Sunday, November 19, 2023
In a bid to counter deteriorating quality in Punjab, the caretaker government on Sunday made it mandatory for all citizens to wear a face mask for a week in the smog-hit districts of the province.
"Prioritising health is our collective responsibility. Please adhere to the guidelines for a safer community," said Punjab's Caretaker Chief Minister Mohsin Naqvi in a post on X, formerly Twitter.
The notification shared by Punjab's healthcare department said that the high level of the Air Quality Index (AQI) due to SMOG poses a serious and imminent threat to public health in all age groups.
The government urged all citizens to take all possible safety measures for the prevention and control of airborne diseases in the province of Punjab.
Primary & Secondary Healthcare Department's Secretary Ali Jan Khan said that, with the approval from the chief minister, all citizens are ordered to wear face masks during all kinds of outdoor activities.
"The above order shall be implemented in the areas of Lahore Division (District Lahore, Nankana Sahib, Sheikhupura, Kasur) and Gujranwala Division (District Gujranwala, Gujrat, Sialkot, Narowal, Hafizabad, Mandi Bahuddin), having highest Air Quality Index (AQI), for next one week i.e., November 20, 2023 to November 26, 202," the notification added.
A day earlier, the government said it was planning to carry out artificial rain in the provincial capital later this month.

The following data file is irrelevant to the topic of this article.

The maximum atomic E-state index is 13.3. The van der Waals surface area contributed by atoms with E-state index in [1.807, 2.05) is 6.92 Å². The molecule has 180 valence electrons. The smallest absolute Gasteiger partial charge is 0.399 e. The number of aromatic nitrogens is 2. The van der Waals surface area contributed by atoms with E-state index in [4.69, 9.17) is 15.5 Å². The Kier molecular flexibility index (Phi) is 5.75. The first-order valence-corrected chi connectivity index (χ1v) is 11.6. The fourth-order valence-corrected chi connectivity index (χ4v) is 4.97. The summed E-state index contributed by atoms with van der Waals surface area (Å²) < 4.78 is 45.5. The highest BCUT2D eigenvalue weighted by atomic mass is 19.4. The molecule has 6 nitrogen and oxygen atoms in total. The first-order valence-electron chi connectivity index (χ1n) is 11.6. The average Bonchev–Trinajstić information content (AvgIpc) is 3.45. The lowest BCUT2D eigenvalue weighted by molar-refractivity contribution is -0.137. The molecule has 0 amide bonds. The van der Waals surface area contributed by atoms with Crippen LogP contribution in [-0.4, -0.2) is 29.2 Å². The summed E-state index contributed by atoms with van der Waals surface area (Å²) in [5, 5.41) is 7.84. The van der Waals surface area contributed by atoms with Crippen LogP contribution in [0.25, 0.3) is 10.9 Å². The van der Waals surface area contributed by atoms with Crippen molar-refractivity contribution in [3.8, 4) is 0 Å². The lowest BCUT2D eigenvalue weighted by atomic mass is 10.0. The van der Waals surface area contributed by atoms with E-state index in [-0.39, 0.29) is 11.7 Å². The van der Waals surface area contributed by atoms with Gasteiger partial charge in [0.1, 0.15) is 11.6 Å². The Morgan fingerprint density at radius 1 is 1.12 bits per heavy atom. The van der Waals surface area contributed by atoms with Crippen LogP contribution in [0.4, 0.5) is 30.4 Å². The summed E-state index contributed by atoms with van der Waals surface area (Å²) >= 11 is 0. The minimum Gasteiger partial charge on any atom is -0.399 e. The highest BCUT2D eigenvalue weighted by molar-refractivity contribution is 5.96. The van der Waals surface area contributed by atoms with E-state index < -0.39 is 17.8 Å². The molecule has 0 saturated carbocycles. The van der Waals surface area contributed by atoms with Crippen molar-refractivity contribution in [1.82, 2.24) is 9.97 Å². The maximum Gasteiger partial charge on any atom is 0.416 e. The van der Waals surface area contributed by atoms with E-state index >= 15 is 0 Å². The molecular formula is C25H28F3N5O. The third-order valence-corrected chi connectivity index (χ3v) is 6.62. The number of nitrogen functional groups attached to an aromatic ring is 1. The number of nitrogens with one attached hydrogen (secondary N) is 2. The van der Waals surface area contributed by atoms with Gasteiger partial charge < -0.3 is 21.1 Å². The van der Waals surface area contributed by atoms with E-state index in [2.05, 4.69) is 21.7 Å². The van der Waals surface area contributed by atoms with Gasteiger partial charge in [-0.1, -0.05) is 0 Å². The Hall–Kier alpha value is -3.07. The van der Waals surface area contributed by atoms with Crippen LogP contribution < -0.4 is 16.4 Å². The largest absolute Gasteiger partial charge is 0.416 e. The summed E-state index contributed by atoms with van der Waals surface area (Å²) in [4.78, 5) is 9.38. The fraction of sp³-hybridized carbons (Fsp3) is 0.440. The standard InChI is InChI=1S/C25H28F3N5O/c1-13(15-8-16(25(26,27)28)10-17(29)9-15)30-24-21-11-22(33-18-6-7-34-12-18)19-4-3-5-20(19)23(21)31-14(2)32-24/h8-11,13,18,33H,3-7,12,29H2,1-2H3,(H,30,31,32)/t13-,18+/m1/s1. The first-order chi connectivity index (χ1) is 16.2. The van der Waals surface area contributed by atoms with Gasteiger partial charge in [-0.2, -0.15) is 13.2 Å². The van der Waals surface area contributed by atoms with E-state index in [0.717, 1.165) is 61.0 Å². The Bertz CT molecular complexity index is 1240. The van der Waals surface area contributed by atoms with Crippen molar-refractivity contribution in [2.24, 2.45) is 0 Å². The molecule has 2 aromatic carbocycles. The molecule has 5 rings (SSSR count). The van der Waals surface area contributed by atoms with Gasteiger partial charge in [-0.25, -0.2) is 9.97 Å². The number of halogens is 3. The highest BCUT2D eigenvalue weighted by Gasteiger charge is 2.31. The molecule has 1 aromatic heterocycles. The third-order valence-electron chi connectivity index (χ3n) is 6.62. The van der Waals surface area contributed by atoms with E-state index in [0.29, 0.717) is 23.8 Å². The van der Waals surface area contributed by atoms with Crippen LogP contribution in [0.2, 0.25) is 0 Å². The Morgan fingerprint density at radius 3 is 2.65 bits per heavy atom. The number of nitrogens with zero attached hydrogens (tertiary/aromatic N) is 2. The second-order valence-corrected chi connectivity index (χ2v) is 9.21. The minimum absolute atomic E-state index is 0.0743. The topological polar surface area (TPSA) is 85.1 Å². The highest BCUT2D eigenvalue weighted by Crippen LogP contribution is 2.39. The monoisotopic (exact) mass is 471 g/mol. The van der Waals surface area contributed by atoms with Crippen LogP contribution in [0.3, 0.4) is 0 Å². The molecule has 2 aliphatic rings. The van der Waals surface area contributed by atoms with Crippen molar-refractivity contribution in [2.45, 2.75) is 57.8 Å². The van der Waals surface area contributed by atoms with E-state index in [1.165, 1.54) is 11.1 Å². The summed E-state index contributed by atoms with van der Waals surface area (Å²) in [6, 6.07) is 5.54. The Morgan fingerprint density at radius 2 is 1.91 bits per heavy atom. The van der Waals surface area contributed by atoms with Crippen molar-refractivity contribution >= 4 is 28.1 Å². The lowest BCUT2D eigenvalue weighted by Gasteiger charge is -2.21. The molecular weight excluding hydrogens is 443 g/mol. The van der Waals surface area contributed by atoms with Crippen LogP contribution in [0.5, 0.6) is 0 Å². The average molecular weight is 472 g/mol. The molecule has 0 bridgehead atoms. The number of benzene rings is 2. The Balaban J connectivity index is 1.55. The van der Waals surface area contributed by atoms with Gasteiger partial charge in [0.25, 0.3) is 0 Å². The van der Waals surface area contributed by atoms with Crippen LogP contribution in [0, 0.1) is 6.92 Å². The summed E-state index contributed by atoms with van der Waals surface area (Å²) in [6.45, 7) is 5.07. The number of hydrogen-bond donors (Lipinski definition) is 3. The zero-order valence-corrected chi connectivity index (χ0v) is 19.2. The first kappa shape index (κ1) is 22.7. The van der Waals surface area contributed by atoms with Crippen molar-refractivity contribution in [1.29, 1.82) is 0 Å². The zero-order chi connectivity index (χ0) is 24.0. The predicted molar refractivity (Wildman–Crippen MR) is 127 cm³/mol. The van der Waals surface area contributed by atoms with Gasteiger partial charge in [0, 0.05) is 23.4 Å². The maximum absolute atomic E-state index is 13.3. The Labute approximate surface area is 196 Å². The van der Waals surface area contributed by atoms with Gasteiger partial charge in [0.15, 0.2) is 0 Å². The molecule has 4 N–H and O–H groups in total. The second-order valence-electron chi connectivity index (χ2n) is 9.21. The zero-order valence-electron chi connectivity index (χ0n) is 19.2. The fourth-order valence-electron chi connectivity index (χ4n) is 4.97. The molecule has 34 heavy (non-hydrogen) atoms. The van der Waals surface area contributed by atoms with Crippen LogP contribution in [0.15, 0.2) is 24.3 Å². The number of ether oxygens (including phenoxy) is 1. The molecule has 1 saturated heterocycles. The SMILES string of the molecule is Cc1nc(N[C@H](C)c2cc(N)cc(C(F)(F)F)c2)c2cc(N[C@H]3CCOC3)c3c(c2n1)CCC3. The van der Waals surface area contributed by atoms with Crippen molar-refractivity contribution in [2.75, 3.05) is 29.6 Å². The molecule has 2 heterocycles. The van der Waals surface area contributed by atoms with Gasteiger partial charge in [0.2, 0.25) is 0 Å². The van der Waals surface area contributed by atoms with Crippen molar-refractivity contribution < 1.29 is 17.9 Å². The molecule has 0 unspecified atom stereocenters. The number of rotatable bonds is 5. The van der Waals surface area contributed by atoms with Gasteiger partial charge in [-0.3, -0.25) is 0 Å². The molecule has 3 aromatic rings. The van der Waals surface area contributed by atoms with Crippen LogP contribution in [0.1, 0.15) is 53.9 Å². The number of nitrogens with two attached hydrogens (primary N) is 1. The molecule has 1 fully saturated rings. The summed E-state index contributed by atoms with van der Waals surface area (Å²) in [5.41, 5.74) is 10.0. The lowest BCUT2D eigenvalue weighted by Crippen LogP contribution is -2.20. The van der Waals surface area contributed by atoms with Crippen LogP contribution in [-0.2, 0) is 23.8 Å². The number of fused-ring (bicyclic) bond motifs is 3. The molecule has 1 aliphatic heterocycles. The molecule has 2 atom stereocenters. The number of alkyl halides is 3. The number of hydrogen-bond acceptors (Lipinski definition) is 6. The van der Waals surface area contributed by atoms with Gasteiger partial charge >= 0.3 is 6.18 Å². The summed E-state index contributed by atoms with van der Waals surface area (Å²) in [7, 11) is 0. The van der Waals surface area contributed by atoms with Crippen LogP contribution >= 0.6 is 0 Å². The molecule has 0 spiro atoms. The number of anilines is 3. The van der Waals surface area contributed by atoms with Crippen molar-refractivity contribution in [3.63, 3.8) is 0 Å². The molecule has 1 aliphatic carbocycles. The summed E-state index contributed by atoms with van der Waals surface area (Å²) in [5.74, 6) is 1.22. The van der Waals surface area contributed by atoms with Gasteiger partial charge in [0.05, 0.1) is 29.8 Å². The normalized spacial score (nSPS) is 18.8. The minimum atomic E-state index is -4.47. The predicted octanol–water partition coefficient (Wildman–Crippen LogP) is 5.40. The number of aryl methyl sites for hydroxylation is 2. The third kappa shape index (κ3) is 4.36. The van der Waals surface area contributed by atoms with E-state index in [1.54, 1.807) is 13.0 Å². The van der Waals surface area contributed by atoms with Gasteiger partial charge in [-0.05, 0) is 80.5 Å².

Provincial Environment Minister Bilal Afzal said that a team and working group should be formed to provide artificial rain which will consult on providing aircraft to carry out artificial rain.
Punjab districts including Lahore Jhang, Hafizabad, Khanewal, Nankana, Bahawalnagar and Sheikhupura are experiencing the worst air pollution.
Meanwhile, the Lahore High Court has ordered the authorities to close all schools and colleges on Saturdays in smog-hit districts. The court also directed the government to implement a work-from-home policy for two days a week.
Countries in South Asia have seen a marked increase in industrialisation, economic development, and population growth over the past two decades, leading to increased demand for energy and fossil fuels.
While sources like industries and vehicles affect most countries, certain major contributors are unique to South Asia, including solid fuel combustion for cooking and heating, human cremation, and burning of agricultural waste.
About 38% of the pollution in New Delhi this year, for example, has been caused by stubble burning — a practice where stubble left after harvesting rice is burnt to clear fields — in the neighbouring states of Punjab and Haryana.
An increase in the number of vehicles on roads as the region has developed has also exacerbated the pollution problem. In India and Pakistan, for example, the number of vehicles has increased four-fold since the early 2000s.
New Delhi, ranked the world's most polluted capital for four years in a row by Swiss Group IQAir, has 472 vehicles per thousand population, according to government data, with almost eight million vehicles plying on its roads as of 2022.